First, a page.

A food directory has been created to highlight Wellington businesses that carry takeout at Covid-19 Alert Level 3.
The At Yours directory was put together by the team behind the popular Wellington On A Plate foodie event, which was halted halfway through the shutdown.
It was the second year in a row that Covid-19 had dodged the event.
For Stacey Walsh and her team at Little Beer Quarter, hiding out on secluded Edward Street in the CBD, the rapid movement toward lockdown meant they were stuck with some special ingredients for their event burger.
“Our burger has a pizza topping on it, so basically the whole staff came and we all ate, I don’t know, like maybe 10 pizza rolls to take home.”
She said they shared with each other how they decided to eat them.
“A lot of people putting them on toast and things, and having them for breakfast.”
“I think the birds ate some after the fifth day, when it was not feasible to eat it.”
That burger was off the menu at level 3. Instead, Walsh’s team was doing what it knew how to do, like their LBQ and fried chicken burgers, pizza, and mac n cheese.
It had been a success so far, as the pub posted a record takeout sales yesterday, the first day of Alert Level 3.
It was a similar story across town at Grace Patisserie, which was to be transformed into a pop-up ramen and dessert restaurant.
Owner Mariah Grace said the confinement hadn’t spoiled her plans too much.
But it was a challenge for her friend who was going to make the ramen.
“Townhouse Ramen, which we collaborated with, had to freeze all of their ramen … or had to stop in the middle.”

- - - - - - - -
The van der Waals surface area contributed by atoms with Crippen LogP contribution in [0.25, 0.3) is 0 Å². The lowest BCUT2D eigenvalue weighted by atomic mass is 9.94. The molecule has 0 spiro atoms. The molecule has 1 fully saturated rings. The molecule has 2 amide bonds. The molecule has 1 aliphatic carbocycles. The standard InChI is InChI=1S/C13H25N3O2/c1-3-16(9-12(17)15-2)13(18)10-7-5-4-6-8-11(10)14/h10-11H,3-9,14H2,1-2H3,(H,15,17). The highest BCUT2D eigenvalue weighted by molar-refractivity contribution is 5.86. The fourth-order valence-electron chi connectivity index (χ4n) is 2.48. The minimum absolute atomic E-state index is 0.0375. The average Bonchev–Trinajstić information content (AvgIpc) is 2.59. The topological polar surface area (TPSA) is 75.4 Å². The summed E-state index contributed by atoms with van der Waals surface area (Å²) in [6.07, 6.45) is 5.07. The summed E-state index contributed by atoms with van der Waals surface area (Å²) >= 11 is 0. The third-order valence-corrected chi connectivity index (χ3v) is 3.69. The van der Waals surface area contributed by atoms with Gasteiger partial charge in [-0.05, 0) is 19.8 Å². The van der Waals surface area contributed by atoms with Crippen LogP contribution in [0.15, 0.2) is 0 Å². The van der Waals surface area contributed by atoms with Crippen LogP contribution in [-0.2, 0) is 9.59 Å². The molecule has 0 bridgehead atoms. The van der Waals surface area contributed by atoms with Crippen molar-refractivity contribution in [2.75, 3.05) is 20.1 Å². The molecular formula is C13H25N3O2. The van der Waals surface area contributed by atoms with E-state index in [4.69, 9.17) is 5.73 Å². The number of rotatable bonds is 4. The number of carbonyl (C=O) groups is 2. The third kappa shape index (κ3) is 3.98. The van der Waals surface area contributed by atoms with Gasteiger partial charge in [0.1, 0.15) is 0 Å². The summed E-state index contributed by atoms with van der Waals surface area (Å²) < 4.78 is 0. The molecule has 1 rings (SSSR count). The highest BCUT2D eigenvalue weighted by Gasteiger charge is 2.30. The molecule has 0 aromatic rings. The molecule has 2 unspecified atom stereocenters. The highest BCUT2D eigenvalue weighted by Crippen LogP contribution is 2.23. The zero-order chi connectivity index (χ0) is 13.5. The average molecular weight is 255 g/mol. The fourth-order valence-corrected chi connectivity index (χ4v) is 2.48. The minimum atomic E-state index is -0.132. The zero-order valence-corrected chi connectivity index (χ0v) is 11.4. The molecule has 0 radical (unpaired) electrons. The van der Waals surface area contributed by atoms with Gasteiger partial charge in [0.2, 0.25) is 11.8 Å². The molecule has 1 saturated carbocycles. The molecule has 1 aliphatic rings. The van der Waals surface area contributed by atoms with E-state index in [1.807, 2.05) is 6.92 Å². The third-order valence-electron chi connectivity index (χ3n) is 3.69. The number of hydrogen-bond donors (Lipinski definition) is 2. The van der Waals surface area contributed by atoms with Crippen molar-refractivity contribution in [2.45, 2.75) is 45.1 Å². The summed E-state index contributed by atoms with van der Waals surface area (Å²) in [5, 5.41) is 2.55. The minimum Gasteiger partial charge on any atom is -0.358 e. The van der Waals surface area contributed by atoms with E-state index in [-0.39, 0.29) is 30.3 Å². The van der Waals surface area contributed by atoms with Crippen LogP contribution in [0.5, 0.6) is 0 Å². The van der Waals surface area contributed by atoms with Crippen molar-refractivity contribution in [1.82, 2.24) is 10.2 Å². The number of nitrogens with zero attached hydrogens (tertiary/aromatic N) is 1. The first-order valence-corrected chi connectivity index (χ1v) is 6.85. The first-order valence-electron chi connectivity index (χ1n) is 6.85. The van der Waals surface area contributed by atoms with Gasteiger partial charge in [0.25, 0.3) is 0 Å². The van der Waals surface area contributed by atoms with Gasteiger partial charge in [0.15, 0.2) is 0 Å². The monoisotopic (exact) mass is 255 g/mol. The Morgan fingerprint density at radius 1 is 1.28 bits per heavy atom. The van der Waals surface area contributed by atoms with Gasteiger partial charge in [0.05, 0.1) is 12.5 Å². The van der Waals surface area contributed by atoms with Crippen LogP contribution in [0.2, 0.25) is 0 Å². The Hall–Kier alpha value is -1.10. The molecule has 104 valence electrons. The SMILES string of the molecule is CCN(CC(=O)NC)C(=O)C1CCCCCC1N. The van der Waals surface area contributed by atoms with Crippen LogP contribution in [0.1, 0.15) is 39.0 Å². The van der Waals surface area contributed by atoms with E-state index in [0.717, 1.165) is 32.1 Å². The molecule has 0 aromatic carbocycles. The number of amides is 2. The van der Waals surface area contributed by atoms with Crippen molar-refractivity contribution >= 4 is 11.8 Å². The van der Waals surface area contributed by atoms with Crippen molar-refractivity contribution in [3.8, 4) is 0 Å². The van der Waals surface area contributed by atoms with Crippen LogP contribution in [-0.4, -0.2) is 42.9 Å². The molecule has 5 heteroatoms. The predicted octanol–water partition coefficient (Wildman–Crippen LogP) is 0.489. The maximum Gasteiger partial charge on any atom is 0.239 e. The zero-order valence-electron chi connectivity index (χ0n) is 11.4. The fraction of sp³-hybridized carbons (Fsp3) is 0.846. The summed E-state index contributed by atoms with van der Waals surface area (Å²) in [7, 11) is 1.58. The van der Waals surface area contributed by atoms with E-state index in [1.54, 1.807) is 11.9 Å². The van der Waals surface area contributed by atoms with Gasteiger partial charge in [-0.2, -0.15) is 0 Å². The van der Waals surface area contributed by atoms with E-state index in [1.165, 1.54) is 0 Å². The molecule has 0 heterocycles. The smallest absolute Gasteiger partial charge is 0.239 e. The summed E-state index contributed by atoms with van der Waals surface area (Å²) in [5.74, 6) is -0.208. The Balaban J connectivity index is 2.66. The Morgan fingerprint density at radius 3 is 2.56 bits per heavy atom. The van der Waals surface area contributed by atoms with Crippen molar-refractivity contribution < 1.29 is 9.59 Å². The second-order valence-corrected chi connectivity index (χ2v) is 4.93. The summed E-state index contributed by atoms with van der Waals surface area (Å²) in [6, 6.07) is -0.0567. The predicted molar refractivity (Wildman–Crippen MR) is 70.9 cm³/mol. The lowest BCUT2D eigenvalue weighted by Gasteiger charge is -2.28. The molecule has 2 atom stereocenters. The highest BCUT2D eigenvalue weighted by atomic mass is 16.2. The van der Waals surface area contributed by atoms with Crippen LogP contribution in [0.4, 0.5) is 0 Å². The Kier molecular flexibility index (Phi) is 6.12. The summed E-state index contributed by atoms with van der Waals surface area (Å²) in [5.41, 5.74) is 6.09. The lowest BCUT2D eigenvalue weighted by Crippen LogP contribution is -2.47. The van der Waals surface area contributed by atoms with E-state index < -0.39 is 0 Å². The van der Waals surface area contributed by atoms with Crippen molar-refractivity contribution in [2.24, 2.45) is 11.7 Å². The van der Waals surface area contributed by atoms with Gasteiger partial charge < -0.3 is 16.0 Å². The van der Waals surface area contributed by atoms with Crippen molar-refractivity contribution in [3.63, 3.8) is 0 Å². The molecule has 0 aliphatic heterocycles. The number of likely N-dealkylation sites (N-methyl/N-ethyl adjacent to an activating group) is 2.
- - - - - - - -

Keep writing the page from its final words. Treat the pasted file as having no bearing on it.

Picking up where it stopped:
“He went back to level 3 to make ramen kits … he had to think of alternative ways to earn an income, but also to deplete the stock that we had already made.”
Walsh and Grace said the At Yours directory took a load off them so they could focus on food and not have to spread the word.
The directory includes businesses that were not involved in Wellington on a Plate, such as Coco at The Roxy, which wasn’t starting its take-home kits until Sunday.
Head chef Nic Spicer said any support to help attract customers was a bonus.
He said that after talking to other chefs he knew from level 3, “the only complaint was that there were too many people hanging out.”
“The support from the Wellington community is just phenomenal.”
Some companies traded well without being on the board.
Seakraft, Spiro Misirlakis’s Wainuiomata fish and chip shop, had been selling about 200kg of homemade chips and “between 40 and 45kg of fish on Wednesday.”
Local Chippie with the Touchless Fish Slide pic.twitter.com/yCqsZR9xjr
– Adam Cut (@lokifer) September 1, 2021
He said it was a “very, very, very big day for us.”
“That’s normally two days’ worth of trade … that’s great.”